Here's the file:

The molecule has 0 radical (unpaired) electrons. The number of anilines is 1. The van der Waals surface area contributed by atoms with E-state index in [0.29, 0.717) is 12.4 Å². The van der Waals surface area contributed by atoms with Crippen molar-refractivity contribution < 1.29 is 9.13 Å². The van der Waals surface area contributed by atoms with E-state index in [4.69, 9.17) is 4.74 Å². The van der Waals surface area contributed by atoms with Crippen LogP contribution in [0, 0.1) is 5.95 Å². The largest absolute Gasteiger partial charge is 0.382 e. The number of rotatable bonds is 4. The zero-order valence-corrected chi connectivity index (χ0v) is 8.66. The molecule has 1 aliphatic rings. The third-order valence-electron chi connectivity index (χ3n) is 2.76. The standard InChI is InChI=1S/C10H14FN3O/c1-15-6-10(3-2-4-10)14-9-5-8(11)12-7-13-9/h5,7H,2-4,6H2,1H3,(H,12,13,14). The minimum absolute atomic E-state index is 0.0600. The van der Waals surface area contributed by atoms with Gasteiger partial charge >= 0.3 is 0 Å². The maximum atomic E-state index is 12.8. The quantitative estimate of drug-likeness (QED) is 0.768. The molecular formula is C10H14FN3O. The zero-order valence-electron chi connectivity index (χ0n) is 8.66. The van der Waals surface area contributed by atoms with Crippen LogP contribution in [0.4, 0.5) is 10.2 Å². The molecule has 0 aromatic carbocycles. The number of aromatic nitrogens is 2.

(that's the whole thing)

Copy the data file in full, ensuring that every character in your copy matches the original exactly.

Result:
The molecule has 0 radical (unpaired) electrons. The number of anilines is 1. The van der Waals surface area contributed by atoms with E-state index in [0.29, 0.717) is 12.4 Å². The van der Waals surface area contributed by atoms with Crippen molar-refractivity contribution < 1.29 is 9.13 Å². The van der Waals surface area contributed by atoms with E-state index in [4.69, 9.17) is 4.74 Å². The van der Waals surface area contributed by atoms with Crippen LogP contribution in [0, 0.1) is 5.95 Å². The largest absolute Gasteiger partial charge is 0.382 e. The number of rotatable bonds is 4. The zero-order valence-corrected chi connectivity index (χ0v) is 8.66. The molecule has 1 aliphatic rings. The third-order valence-electron chi connectivity index (χ3n) is 2.76. The standard InChI is InChI=1S/C10H14FN3O/c1-15-6-10(3-2-4-10)14-9-5-8(11)12-7-13-9/h5,7H,2-4,6H2,1H3,(H,12,13,14). The minimum absolute atomic E-state index is 0.0600. The van der Waals surface area contributed by atoms with Gasteiger partial charge >= 0.3 is 0 Å². The maximum atomic E-state index is 12.8. The quantitative estimate of drug-likeness (QED) is 0.768. The molecular formula is C10H14FN3O. The zero-order valence-electron chi connectivity index (χ0n) is 8.66. The van der Waals surface area contributed by atoms with Crippen LogP contribution in [0.4, 0.5) is 10.2 Å². The molecule has 0 aromatic carbocycles. The number of aromatic nitrogens is 2.